The staff has settled into a core group that the family would like to keep. “We want that interaction between people,” he said. But the family is still on the floor. “Customers want to see Tyler and me shuck the oysters or cut their fish. It’s our trade; it’s what we do. We already had built such a rapport with our customers that they would come in to buy a fish and stay 45 minutes, just to talk. Now they can sit down and have a beer.”
As the owners grew more confident in their restaurant skills, they expanded the menu. Additions were also due to customer demand. “We have a 20-foot case filled with fish,” George IV said. “People were like, ‘When can I have some of that? When can you sear me up a piece of tuna?’ Now we know that the demand is here for a solid seafood restaurant.”
Stephenson and her husband have had fun trying different items on the menu. “Their steamed shrimp? Amazing!” she said. It’s hard to stay away from the lobster bisque and crab cake.
The restaurant recently installed a char-grill and fryer to enhance the menu options. But that does not mean the relaxed feeling of the restaurant will change. “Some of my friends are into the fine-dining scene, but that is not the direction that this restaurant is going in,” George IV said. “I want to stay homey and true to what George & Sons is. I don’t want a pretentious restaurant.”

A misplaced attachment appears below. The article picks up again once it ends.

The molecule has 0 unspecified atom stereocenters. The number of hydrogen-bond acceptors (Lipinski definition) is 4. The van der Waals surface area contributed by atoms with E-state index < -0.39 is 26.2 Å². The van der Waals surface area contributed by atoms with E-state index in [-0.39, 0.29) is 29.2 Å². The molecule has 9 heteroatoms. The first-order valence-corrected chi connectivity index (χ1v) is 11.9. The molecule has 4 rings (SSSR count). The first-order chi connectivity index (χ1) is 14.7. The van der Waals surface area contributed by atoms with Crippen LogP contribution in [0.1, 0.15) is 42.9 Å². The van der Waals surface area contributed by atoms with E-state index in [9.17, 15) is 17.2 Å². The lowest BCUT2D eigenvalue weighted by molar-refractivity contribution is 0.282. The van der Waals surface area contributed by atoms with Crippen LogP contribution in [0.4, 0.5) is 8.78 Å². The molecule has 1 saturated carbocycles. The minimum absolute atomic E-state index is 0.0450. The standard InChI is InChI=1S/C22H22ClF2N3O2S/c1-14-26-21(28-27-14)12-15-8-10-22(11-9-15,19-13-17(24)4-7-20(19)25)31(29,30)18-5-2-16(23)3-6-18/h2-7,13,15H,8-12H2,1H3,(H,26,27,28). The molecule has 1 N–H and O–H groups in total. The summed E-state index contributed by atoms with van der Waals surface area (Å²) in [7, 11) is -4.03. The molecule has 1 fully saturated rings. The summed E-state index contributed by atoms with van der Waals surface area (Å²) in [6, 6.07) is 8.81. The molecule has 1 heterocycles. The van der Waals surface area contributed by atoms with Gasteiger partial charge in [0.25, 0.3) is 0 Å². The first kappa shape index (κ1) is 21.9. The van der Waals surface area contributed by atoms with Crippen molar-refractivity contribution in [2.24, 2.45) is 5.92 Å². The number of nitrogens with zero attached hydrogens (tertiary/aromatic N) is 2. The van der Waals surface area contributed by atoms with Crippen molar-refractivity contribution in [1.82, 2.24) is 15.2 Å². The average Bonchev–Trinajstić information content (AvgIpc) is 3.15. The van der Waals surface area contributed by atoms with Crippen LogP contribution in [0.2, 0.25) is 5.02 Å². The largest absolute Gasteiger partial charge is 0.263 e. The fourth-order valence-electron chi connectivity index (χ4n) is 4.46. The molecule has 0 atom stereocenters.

Right now, there is no fear of that. A fish tank gurgles against one wall, next to a sign that reads, “George & Sons. Thank you for coming in today! Just shuck it.” Strings of lights twinkle from a drop ceiling, and from anywhere in the bar you can see the refrigerated cases of fresh fish. The best seats are at the oyster bar, where you can watch the shuckers at work.
Stephenson appreciates the baby boomer-friendly music that the family plays in the dining room. “The service has been good, too,” she said. “The people are friendly. I really like it.”
This is truly the place where everyone will learn your name, if they don’t know it already.